Thank you for asking! This is at the core of the Grand Challenge. We are looking for very new ideas. I'll give you an example. The Minor Planets Center has an immense database of observational information available for public use. How about some new software that analyzes data we've already got? How about fusing together tens, hundreds, thousands, of small-telescope observations through a new data-analysis technique to characterize and track known asteroids? How about a new product: a make-it-yourself device that sits on the end of anyone's home telescope and transmits observation data through Bluetooth to the internet? I can think of several admittedly far-out answers, but I think you and the rest of the nation can think of many more. That's why we're trying to "crowdsource" answers here--to leverage the creativity and energy that we know is out there.

Prufrock45125 karma

Does the Outer Space Treaty apply to plans to mine asteroids? Are there any plans or mechanisms to reserve specific asteroids for scientific study?

NASATechnology32 karma

NASA's plans involve using an asteroid for scientific and human-exploration purposes. As you know, there are other organizations out there considering how to use asteroids for commercial purposes. They'll have to consider the implications of the treaty.

_artfag24 karma

I'm an idiot on this subject, and please forgive me. So are you guys going to... blowup, asteroids? Like with a missile or something?

NASATechnology33 karma

The asteroid initiative includes plans to send a robotic spacecraft to move a small asteroid into an orbit near the moon. It also includes a Grand Challenge in which we ask for the world to engage with NASA to identify the threats asteroids pose to human populations and then know what to do about them. The Grand Challenge addresses your question. There are many ideas about how to keep an asteroid from hitting the Earth, but the best offense is a good defense: know where they are, and the sooner we know, the easier it will be to deflect them.

t0rt01s313 karma

What is the point/what can be gained from moving a small asteroid into orbit near the moon?

NASATechnology43 karma

So much! We'll learn how to send humans beyond Earth orbit, using technologies that will take us to Mars in the following decade. The moon is relatively convenient and safe, compared to trying out these systems for the first time in Mars orbit. So, this is a very cost-effective and yet ambitious way to make a lot of progress towards exploring Mars.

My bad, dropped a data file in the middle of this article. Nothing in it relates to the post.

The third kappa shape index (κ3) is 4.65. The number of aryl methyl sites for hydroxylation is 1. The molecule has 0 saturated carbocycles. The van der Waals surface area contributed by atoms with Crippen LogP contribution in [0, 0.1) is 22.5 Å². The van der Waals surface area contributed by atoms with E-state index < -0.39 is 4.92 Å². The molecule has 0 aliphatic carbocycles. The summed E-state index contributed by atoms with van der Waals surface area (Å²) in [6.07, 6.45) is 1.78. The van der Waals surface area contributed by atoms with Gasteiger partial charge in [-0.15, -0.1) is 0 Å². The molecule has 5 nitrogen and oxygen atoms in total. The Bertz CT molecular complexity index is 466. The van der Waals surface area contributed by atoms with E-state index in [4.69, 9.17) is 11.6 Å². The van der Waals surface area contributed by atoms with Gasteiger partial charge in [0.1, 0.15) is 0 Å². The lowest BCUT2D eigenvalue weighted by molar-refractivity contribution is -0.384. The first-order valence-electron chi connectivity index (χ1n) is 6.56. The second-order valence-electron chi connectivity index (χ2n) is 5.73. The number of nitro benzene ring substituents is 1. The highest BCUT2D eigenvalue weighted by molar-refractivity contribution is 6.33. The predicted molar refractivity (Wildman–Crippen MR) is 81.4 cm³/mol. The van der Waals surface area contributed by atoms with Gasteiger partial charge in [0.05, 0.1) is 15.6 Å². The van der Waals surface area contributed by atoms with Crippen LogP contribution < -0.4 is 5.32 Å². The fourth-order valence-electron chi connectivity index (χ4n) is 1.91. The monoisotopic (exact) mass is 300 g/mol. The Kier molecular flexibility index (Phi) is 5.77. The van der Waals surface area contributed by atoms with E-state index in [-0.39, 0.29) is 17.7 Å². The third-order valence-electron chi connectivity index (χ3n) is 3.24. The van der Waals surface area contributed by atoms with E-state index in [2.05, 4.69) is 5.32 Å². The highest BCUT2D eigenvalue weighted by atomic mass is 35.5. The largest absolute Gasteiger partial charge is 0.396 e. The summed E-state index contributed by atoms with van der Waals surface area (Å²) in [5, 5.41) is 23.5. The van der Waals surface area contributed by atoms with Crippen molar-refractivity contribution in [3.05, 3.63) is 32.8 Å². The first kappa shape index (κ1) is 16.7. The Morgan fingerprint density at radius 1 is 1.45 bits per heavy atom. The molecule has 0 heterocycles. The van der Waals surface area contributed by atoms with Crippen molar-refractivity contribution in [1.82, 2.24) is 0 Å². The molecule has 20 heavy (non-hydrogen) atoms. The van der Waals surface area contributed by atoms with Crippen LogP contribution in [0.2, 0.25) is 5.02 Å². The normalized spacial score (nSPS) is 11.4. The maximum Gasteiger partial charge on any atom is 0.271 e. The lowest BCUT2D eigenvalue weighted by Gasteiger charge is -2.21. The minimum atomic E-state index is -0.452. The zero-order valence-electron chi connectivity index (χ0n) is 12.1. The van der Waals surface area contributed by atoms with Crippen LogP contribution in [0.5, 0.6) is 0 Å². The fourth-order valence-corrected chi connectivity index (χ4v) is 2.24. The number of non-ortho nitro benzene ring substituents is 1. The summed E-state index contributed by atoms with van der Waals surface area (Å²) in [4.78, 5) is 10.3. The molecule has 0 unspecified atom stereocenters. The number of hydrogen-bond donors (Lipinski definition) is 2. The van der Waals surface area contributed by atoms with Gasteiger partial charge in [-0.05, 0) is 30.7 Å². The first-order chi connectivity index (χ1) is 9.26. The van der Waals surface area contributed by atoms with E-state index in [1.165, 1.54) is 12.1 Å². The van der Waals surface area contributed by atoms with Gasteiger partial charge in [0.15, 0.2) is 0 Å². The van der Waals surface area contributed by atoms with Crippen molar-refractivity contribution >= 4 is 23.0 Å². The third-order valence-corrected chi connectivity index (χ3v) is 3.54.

We're going to send the first, robotic spacecraft under the power of solar-electric propulsion (SEP). So, this mission will be a technology demonstration of a technique that is broadly applicable across NASA's portfolio and will help the commercial space industry as well. Our plans are to use a 30-50 kW SEP system here, which is traceable to at least 10x that level. This is a bold move, depending on a technology demo. That audacity recalls Apollo and the other work that has made NASA great.

dafuq_dude12 karma

How exactly does one land anything on an asteroid? Aren't those things moving at an incredibly fast rate?

NASATechnology32 karma

Great point. When a spacecraft performs a rendezvous, it matches the speed of the target. In this case, the spacecraft will have been given a lot of energy by its launch, and we'll keep adjusting the velocity with electric propulsion until the spacecraft catches up to the asteroid. Also, we will have selected an asteroid with a trajectory that our spacecraft can attain. When the speeds match, and the spacecraft is in the right position, the spacecraft would grapple with the asteroid or select a boulder from its surface (or one of several other possible mission architectures). There have been other missions that have already successfully done some thing similar: Stardust, NEAR, and the Japanese Hayabusa 1 missions, for example.

mrkrabz199124 karma

If an meteorite (similar to the one that recently hit Russia) was headed towards Time Square or Washington D.C., how much time would you need to deflect it? What could be done about it? Does NASA or the government have any current contingency plans for this?

NASATechnology39 karma

Probably it would not take long for the thrust from a small spacecraft to deflect an asteroid that size (months? just a guess off the top of my head). But we would need even more time to prepare the spacecraft, launch it, and rendezvous with the asteroid. That's a reminder that technology for building spacecraft rapidly and providing ready access to space are part of the broader problem of protecting the planet.